by Zosia Czarnecka
My grandfather, a prominent architect in Poland and Europe, taught me to never see an everyday object as ordinary. We used to play a game where he would hand me something plain and tell me to think of three unique uses for it. A fork would become a comb, a weapon, and a musical instrument. Then he would tell me to draw it and create a story around it. He pushed my creativity to its limits and then some. He instilled a fiery curiosity in me that continues to motivate me in my pursuits. He would take me on bike rides, balancing me precariously on the handlebars such that he couldn’t really see where he was going and we would usually end up getting yelled at by some old lady with a dog, or an irritated driver. As we biked, he challenged me to notice something new about a street or view every time we passed it. I learned to notice colors, materials, shadows, emotions, and shapes in a split second. Coupled with my imagination, I was able to turn even the most mundane space into a wonderland. I had learned to see the ordinary as extraordinary.
This ability to see outside the lines is what first drew me to the UrbanYEG Instagram account. This community of mystery photographers, capturing the beautiful essence of our city’s soul inspired me to explore Edmonton to its fullest. But UrbanYEG isn’t your average photography account. It is a community of photographers supporting one another in their pursuit of art, challenging one another to capture the unique, and encouraging one another to continue photographing- regardless of whether or not they are recognized for their work. The account owes its successful composition to Chan Rin, a professional photographer who first noticed the need for a common space for local photographers to share their work. Founded in the spring of 2015, UrbanYEG is more than an album. It is a network of creatives pushing one another to reach their full potential in a city that still struggles to recognize individual art. As Edmonton works to put its name on the map of artistically-recognized cities, we often focus too much on attracting famous works to our small gallery or commissioning public centerpieces by Canadian geniuses rather than acknowledging the local talent at home. In Chan’s words,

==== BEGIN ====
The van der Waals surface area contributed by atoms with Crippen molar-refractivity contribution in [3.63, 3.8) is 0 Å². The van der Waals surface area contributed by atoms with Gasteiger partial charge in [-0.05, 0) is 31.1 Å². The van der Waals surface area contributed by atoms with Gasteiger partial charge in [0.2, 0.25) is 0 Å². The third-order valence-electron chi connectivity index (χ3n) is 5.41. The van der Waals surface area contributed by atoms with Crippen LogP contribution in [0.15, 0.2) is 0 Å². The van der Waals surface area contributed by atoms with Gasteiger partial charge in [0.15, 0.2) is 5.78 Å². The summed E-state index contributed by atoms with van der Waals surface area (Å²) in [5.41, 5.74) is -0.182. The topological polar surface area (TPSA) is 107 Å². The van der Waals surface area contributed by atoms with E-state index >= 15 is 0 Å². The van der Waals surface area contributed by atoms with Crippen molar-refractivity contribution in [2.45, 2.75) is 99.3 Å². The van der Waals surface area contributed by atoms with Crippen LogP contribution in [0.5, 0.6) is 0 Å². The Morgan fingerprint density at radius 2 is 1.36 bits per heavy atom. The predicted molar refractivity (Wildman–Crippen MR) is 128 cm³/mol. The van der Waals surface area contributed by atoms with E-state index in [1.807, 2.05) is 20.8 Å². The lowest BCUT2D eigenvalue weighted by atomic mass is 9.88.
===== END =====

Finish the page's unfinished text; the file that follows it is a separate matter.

“Just because your photography isn’t being displayed in the Art Gallery of Alberta doesn’t mean that it’s not good or doesn’t have value.”
UrbanYEG proudly boasts its 20 000 followers but that’s still not enough to get these photographers the recognition they deserve. Last week, I had the opportunity to attend one of their For the People By the People parties – an evening get together for creatives to come out from behind their Instagram handles and discuss ideas in person. The idea was simple and genius – invite the artists and showcase a series of speakers about mental health to carry on with UrbanYEG’s spirit of support and community. I was disappointed by the low turnout to the event – I so often hear locals wishfully dreaming about a more inclusive artistic community in Edmonton. So where were they all? My optimistic spirit blames it on it being a Wednesday and our newly-revived Oilers playing a game that same evening.
I would love to see UrbanYEG host a showcase – print and magnify their members’ favourite pieces and show the public the side of Edmonton that they haven’t been paying enough attention to. This tight-knit group of volunteers could become the living gallery that they so desperately need in Edmonton to get their message across – there is beauty in these grey streets and our community has so much talent to offer. While they work on growing their network and expanding their reach, I am confident that Chan has created something permanent that will one day put Edmonton on the map not only for its art and creativity, but for its strong community spirit and advocacy.
Even if you don’t follow the team on Instagram, it’s possible you’ve seen them out on one of their many artistic missions to capture Edmonton’s heartbeat on their digital canvases. They host get-togethers to unite like-minded photographers and motivate one another. With mental health part of their central mandate, UrbanYEG volunteers for organizations such as the Ronald McDonald House, Ribbon Rouge, HIV Edmonton and Edmonton Public Schools to provide photography mentorship and educate about mental health issues through art.
UrbanYEG may still be searching for its exact place in our city, but I’m excited to watch them grow and expand to gain the public recognition their members deserve. I hope that someday soon, the Art Gallery of Alberta will proudly advertise a showcase of local photographers, capturing our city and transforming the ordinary Edmonton into the extraordinary.
Photography courtesy of UrbanYEG photographer Axel Arenas (@bboyakzel).